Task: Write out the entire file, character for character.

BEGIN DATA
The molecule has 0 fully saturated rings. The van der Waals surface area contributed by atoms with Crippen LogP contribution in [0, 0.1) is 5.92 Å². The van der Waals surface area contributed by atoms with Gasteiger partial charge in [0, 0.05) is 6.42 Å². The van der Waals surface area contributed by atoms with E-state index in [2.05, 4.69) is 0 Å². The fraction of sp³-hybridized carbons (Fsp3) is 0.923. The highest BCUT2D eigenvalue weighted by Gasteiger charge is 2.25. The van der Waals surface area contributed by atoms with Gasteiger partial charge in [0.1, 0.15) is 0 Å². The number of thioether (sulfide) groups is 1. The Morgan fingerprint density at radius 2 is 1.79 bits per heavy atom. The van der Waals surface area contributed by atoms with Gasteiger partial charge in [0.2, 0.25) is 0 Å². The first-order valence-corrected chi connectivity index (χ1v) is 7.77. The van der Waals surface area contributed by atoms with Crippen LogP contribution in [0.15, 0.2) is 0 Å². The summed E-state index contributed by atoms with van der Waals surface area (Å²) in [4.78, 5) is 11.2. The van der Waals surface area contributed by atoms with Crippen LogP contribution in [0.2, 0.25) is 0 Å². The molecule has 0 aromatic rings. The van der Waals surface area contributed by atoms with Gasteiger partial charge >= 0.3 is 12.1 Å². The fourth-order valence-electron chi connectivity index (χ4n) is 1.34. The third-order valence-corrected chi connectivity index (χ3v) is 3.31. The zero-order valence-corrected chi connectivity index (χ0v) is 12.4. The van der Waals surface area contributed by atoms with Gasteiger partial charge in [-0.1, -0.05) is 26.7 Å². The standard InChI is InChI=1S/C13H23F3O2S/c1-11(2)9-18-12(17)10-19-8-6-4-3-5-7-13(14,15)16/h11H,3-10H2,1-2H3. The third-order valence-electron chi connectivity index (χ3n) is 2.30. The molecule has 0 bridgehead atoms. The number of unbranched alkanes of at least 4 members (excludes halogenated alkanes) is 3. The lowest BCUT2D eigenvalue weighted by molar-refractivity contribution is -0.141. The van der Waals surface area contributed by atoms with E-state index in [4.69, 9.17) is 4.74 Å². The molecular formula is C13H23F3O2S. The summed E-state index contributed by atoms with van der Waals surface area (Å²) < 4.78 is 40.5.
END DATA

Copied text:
The molecule has 0 fully saturated rings. The van der Waals surface area contributed by atoms with Crippen LogP contribution in [0, 0.1) is 5.92 Å². The van der Waals surface area contributed by atoms with Gasteiger partial charge in [0, 0.05) is 6.42 Å². The van der Waals surface area contributed by atoms with E-state index in [2.05, 4.69) is 0 Å². The fraction of sp³-hybridized carbons (Fsp3) is 0.923. The highest BCUT2D eigenvalue weighted by Gasteiger charge is 2.25. The van der Waals surface area contributed by atoms with Gasteiger partial charge in [0.1, 0.15) is 0 Å². The number of thioether (sulfide) groups is 1. The Morgan fingerprint density at radius 2 is 1.79 bits per heavy atom. The van der Waals surface area contributed by atoms with Gasteiger partial charge in [0.2, 0.25) is 0 Å². The first-order valence-corrected chi connectivity index (χ1v) is 7.77. The van der Waals surface area contributed by atoms with Crippen LogP contribution in [0.15, 0.2) is 0 Å². The summed E-state index contributed by atoms with van der Waals surface area (Å²) in [4.78, 5) is 11.2. The van der Waals surface area contributed by atoms with Crippen LogP contribution in [0.2, 0.25) is 0 Å². The molecule has 0 aromatic rings. The van der Waals surface area contributed by atoms with Gasteiger partial charge >= 0.3 is 12.1 Å². The fourth-order valence-electron chi connectivity index (χ4n) is 1.34. The third-order valence-corrected chi connectivity index (χ3v) is 3.31. The zero-order valence-corrected chi connectivity index (χ0v) is 12.4. The van der Waals surface area contributed by atoms with Gasteiger partial charge in [-0.1, -0.05) is 26.7 Å². The standard InChI is InChI=1S/C13H23F3O2S/c1-11(2)9-18-12(17)10-19-8-6-4-3-5-7-13(14,15)16/h11H,3-10H2,1-2H3. The third-order valence-electron chi connectivity index (χ3n) is 2.30. The molecule has 0 bridgehead atoms. The number of unbranched alkanes of at least 4 members (excludes halogenated alkanes) is 3. The lowest BCUT2D eigenvalue weighted by molar-refractivity contribution is -0.141. The van der Waals surface area contributed by atoms with E-state index in [4.69, 9.17) is 4.74 Å². The molecular formula is C13H23F3O2S. The summed E-state index contributed by atoms with van der Waals surface area (Å²) < 4.78 is 40.5.